In 2007, Vaunce Ashby was at a crossroads in her personal and professional life. She was closing out her first year as a school principal, a dream of many lifelong educators. However, that year also brought the death of her mother and managing complications from Lupus, a disease that was starting to affect her kidneys and her body’s connective tissues.
“My rheumatologist said, ‘You need to take a leave from work. You cannot continue at this rate, or you’re going to kill yourself,’” she said.
Ashby also faced resistance from some of her staff as she pushed them to hold high expectations for all kids, no matter their backgrounds. As a Black, lesbian, woman, she also wondered if those same prejudices influenced the way some of her staff responded to her as their school leader.
As she contemplated whether to stay and fight or seek other opportunities, she recalled her departed mother’s advice.
“I remember talking to my mom for a long time, and she said, ‘Honey, you don’t sound like you’re happy. If you can’t sleep with yourself, no matter what they’re talking about, you need to leave that building,’” Ashby recalled.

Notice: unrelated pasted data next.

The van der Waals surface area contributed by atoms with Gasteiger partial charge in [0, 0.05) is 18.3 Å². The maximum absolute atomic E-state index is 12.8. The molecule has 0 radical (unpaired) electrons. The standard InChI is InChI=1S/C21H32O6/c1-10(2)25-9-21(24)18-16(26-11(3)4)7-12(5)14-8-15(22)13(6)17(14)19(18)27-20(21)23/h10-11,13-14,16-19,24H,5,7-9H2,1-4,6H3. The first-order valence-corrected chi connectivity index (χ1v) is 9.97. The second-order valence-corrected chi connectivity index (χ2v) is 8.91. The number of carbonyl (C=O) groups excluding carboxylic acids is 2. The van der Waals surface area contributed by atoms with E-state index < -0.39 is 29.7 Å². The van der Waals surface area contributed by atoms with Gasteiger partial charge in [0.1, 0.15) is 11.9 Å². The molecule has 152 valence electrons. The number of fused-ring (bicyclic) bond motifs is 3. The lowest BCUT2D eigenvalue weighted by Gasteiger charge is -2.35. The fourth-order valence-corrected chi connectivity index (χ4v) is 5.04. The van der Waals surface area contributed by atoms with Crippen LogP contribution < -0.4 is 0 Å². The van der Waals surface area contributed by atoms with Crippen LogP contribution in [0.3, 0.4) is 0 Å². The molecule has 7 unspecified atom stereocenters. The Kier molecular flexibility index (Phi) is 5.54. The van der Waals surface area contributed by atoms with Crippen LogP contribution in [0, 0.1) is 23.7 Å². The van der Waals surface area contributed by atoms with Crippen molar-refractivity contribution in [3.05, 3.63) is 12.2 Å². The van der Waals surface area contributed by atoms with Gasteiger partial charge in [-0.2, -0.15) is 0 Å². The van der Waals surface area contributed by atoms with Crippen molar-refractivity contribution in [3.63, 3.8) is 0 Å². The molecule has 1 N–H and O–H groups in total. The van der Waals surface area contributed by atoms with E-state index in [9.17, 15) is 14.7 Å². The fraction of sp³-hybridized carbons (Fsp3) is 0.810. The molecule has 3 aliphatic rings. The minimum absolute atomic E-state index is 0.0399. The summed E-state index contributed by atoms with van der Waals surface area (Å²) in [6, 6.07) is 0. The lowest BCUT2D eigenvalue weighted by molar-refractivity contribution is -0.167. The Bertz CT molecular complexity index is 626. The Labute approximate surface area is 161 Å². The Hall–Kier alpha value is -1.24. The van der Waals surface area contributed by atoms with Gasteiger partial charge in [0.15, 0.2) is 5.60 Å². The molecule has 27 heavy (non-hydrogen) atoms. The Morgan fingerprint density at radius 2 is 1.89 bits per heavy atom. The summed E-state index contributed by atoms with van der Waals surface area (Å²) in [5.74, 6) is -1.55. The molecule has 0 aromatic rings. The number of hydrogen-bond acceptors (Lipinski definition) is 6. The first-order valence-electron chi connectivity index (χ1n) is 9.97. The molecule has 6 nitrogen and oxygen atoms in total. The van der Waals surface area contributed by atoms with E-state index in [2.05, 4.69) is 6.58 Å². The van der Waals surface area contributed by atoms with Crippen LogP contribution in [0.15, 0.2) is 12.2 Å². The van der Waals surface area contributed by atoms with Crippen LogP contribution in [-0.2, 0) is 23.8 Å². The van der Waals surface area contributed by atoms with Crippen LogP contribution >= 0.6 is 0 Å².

“I went in and told my staff (I was leaving). I remember standing there and saying, ‘You guys are not happy with me, and all I want to do is help you teach kids, all kids, at this school. Rather than spending all your time talking about what you’re going to do with me, I’d rather you focus on kids, so I’m going to move out of your way.’”
Looking to the past to build a better future
Although leaving behind her school was a difficult decision, Ashby would spend the next 10 years making a difference for kids across the state of Wisconsin. Currently, Ashby serves as the Director of Education at the Wisconsin Historical Society. In her role, she is responsible for creating innovative and dynamic experiences to help the museum’s visitors, particularly students, authentically connect with Wisconsin’s rich heritage.
“For some students (visiting a museum) is their orientation into the history of Wisconsin,” she said. “By developing a detailed plan for new museum projects, I have the power to develop and build on exciting exhibits for kids. How can you not be excited being able to do a job like that?”
Ashby’s work today is laying the foundation for the Wisconsin Historical Society’s future projects, which will better reflect the contributions of people of color and LGBTQ+ people to Wisconsin’s history.
“I would like to think that every person of color will come into come into the museum and realize that someone was mindful in trying to ensure that the history of people of color in our state were included in the exhibits,” she added.
“That’s what I do every day—make sure that our voices are being heard—and I think I’m pretty lucky.”
Teaching, and learning
Ashby has always been an advocate for children, in particular, those with exceptional needs. Growing up, her best friend was a child born with a physical disability. Ashby was fascinated by how well her friend was able to navigate the world, despite her body’s limitations.